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Pandemic Reporting Requires Remote Interview Smarts

Journalist Eli Kintisch (lower left) is joined by panelists Andrew James Benson (upper left) and Jennie Butler (lower right) in a webinar to discuss "The Art of the Remote Interview"
Journalist Eli Kintisch (lower left) is joined by panelists Andrew James Benson (upper left) and Jennie Butler (lower right) in a webinar to discuss “The Art of the Remote Interview”

With face-to-face reporting still unsafe during the COVID-19 outbreak, remote video interviewing has become a “key tool in our arsenal,” counseled journalist Eli Kintisch during an April 6 Zoom training webinar.

Kintisch, a youth media producer with PBS NewsHour’s Student Reporting Labs, which sponsored the session, explained that even during a pandemic, excellent interviews can come from the safety of your own home without the need for expensive equipment. 

Webinar panelists Jennie Butler of mobile news publisher NowThis News and Andrew James Benson from New York-based production company Inquire Films, agreed with Kintisch and offered tips, techniques and tools for recording remote interviews during the hour-long session. 

Butler suggested that reporters enlist interviewees’ help in setting up the best video possible.  

Butler suggested, for instance, that reporters start by setting expectations during a pre-interview, not just preparing your interviewee on how long the call might take and topics of conversation,  but also to enlist their help in setting up the best video possible.   

She also said to consider having your subject record the interview on their own iPhone. “Embrace the hand-held camera,” especially if you have them in their element, Butler added. Even if the shot is shaky, it will allow the viewer to feel the emotion behind the screen. 

She cited examples from the series Through Our Eyes, which offered a glimpse of life in Puerto Rico post-Hurricane Maria, or the humanitarian crisis in Venezuela in 2017. 

Tips and tools for top interviews

Among the other tips from Butler and Benson:

  • Conduct the video interview in a professional location (i.e., not the interviewee’s bedroom).
  • Be sure their background is interesting in order to provide depth of field, but not be overly distracting. Extra points if it relates back to them in some way, like a library backdrop for an interview with a historian. 
  • Be sure the subject is well lit and facing towards a window or lamp so their face is not in shadow. 
  • Be sure to turn off your own Wifi and all notifications.
  • Encourage the subject to use earphones such as AirPods and, if possible, a wireless mic like a Rode smartLav, for quality sound. 
  • Always ask the subject to record their audio on their iPhone as well, for better quality audio and to have a backup, in case something goes wrong with your recording.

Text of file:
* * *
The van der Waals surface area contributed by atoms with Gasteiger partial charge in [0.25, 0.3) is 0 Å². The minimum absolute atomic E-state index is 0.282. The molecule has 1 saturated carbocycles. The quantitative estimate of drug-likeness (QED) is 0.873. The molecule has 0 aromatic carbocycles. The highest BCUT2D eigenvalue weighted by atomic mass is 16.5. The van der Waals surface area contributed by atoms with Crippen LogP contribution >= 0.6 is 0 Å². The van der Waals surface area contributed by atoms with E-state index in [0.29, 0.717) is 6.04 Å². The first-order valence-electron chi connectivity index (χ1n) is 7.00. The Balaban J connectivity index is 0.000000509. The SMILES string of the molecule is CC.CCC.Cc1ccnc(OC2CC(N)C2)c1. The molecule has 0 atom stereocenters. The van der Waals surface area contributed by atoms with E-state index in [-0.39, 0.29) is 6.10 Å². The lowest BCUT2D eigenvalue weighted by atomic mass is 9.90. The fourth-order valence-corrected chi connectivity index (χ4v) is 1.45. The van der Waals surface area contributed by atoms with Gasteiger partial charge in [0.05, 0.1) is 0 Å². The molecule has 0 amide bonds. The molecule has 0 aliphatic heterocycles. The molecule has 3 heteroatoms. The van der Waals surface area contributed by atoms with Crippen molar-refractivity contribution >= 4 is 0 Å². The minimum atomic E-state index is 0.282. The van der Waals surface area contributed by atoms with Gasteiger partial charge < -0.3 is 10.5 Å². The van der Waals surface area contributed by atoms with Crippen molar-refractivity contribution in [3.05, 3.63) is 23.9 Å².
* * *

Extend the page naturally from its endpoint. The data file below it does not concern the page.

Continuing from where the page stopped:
• Good options for screen recording include Skype, FaceTime, Zoom or Open Broadcaster Software (free and allows you to record without a watermark). 
  • For audio, Benson uses an audio software called Loopback that records to Quicktime. 

Improving interview quality

For better quality remote video, Benson suggested you have the interviewee record their interview on their own phone, even while you interview them via their laptop (see the graphic). 

For the set up, have them place their laptop at a 90 degree angle and one or two feet away, sufficiently elevated so their camera phone can be propped up at eye level (horizontally, with the back toward them, for a landscape shot out of the phone’s higher quality main camera) (see remote interview setup graphic below).

Now that you’re all set up and your subject feels comfortable, do a test run, he suggested. 

Always check back on audio input on your recording device, Benson added, and double check that there is room on your hard drive (as well as having the subject make sure they have at least 3 gigabytes of storage on their phones as well), otherwise the footage will not have space to save.

More tips from Benson:

  • Have the subject press record and start the interview for about 3 seconds, to check audio and video. 
  • Make sure that they are looking at the camera on their iPhone instead of directly at the interviewer on the video chat. 
  • Don’t worry if the headroom on the video chat looks different than the frame of the actual shot from the phone. This will happen when your laptop is positioned to 90 degrees.
  • In the end, it doesn’t hurt to check the video on the phone to make sure the shot is how you want it to be. 

For more techniques, watch the full webinar, view the slides or download a one-page description of how to prep the subject for a remote interview through PBS NewsHour Student Reporting Labs. 

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